When a patient suffers an injury as a result of a medical professional's negligence, the patient may be eligible for compensation for the injury. In medical malpractice, “damages” is the term used for monetary compensation for medical injuries.
There are several different types of damages that can be awarded to victims of malpractice; plaintiffs can receive damage payments for economic damages like the cost of extra medical care, noneconomic damages like pain and suffering, and for punitive damages or damages that are meant to punish the health care professional when the injury was the result of a particularly reprehensible act of negligence.
Medical studies have found that every year up to 440,000 patients suffer fatal injuries in hospitals. That makes medical errors the third leading cause of death in the United States behind cancer and heart disease.
Medical malpractice occurs when a patient suffers an injury as a result of negligent or incompetent care by a healthcare professional. But not all injuries are the result of malpractice. Doctors are required to meet certain standards, follow certain guidelines, and to maintain certain ethical principals. When doctors breach these standards, and when that breach results in a serious injury, the doctor might have a medical malpractice case on their hands. Many good cases go undiscovered because the patient or patient's family fails to consult with a medical malpractice lawyer.
Medical Malpractice and Economic Damages
To qualify for monetary compensation for an injury a patient must be able to prove that,
- A physician-patient relationship existed; and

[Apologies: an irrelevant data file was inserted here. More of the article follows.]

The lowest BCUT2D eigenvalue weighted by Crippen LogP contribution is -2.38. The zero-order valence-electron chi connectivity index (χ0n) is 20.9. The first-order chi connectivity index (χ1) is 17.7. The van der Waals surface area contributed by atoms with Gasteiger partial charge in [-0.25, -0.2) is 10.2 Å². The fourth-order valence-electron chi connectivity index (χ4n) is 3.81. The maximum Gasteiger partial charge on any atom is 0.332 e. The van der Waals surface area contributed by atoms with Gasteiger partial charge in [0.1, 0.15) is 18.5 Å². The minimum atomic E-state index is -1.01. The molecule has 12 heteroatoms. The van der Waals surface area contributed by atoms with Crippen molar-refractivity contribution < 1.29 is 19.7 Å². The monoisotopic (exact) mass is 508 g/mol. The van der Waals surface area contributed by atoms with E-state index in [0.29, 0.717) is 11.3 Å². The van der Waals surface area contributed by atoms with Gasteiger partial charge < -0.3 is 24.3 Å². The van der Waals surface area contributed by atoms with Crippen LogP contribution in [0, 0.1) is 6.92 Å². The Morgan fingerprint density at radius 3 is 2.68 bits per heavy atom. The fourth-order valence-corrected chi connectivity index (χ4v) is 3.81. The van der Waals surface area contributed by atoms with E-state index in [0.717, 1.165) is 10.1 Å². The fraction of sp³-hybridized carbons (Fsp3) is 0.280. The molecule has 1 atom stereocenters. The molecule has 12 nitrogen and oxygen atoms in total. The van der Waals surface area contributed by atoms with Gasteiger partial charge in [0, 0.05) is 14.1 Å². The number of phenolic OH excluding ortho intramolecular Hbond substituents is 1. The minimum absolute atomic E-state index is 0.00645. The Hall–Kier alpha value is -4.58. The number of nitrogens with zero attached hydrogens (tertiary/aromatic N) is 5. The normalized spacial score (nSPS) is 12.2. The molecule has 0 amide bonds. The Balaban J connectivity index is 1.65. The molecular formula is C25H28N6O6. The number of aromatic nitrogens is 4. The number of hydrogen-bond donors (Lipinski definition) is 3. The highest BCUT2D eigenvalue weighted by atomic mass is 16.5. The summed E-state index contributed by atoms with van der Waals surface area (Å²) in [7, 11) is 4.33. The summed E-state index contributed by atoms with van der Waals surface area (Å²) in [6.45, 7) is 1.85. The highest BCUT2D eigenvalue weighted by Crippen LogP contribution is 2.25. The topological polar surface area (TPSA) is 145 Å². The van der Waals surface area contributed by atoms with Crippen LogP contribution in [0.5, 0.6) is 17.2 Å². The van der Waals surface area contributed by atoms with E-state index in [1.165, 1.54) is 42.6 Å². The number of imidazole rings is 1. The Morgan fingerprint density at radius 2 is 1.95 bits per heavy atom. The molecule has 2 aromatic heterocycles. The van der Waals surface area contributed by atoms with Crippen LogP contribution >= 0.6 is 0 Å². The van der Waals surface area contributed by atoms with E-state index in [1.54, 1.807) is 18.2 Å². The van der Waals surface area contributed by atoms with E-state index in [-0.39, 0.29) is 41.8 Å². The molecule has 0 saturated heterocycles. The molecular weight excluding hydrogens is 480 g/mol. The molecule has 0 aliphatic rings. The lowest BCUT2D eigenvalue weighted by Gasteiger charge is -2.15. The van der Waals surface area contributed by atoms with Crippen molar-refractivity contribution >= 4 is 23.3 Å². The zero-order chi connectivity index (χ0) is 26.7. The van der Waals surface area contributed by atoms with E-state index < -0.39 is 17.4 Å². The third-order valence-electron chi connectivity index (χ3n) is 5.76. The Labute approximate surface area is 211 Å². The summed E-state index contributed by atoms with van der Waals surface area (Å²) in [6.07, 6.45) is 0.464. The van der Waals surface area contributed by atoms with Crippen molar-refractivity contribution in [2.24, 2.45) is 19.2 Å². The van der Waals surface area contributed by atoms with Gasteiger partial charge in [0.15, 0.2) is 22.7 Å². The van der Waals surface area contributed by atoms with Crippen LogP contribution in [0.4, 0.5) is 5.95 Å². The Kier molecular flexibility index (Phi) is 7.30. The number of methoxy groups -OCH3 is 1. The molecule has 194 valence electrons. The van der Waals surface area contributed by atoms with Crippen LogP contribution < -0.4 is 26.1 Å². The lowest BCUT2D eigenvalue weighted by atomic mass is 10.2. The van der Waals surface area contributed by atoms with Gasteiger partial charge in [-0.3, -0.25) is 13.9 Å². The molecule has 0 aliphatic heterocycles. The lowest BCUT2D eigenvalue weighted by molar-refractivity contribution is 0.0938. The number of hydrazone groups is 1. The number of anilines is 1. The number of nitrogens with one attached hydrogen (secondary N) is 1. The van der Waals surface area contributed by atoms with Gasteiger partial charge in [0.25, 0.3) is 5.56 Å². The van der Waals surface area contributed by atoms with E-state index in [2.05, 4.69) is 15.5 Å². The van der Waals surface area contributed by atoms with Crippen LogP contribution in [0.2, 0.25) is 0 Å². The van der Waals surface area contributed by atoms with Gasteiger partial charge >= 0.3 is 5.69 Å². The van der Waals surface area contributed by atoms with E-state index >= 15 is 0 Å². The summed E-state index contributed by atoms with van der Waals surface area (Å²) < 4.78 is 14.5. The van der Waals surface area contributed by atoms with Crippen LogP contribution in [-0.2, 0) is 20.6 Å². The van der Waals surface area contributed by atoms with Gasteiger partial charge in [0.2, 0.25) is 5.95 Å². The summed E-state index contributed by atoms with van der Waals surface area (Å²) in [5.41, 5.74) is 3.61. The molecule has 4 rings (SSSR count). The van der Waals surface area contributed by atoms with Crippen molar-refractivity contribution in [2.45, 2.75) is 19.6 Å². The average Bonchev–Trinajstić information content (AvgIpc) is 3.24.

- The healthcare professional breached the standard of care; and
- The patient was injured; and
- The patient's injury was a direct result of the healthcare professionals' error.
All four conditions must be true for the patient to be awarded compensation.
Types of Medical Malpractice Damages
Damages attempt to repay the patient for losses due to the injury. There are two main types of damages in medical malpractice cases, those that can be quantified with an exact number and those that cannot.
The three types of damages are calculated in different ways, and compensation is awarded in different amounts for each type of damage. Damage calculations and caps are created at the state level
Economic Damages In Medical Malpractice Cases
Economic damages are quantifiable damages that can be precisely calculated. These damages are sometimes referred to as “special damages”. A medical expert may be used in court to determine the appropriate amount of damages. Economic damages include:
An injured patient is entitled to compensation for the cost of medical care that is related to the injury. Medical expenses include hospital bills, in-home care, ambulance fees, and medical accessories like crutches. These expenses can also include future extended or lifelong care the patient may need as a result of the injury. For example, birth injuries that cause cerebral palsy can cost the family millions of dollars in medical expenses that negligent doctors may be required to pay.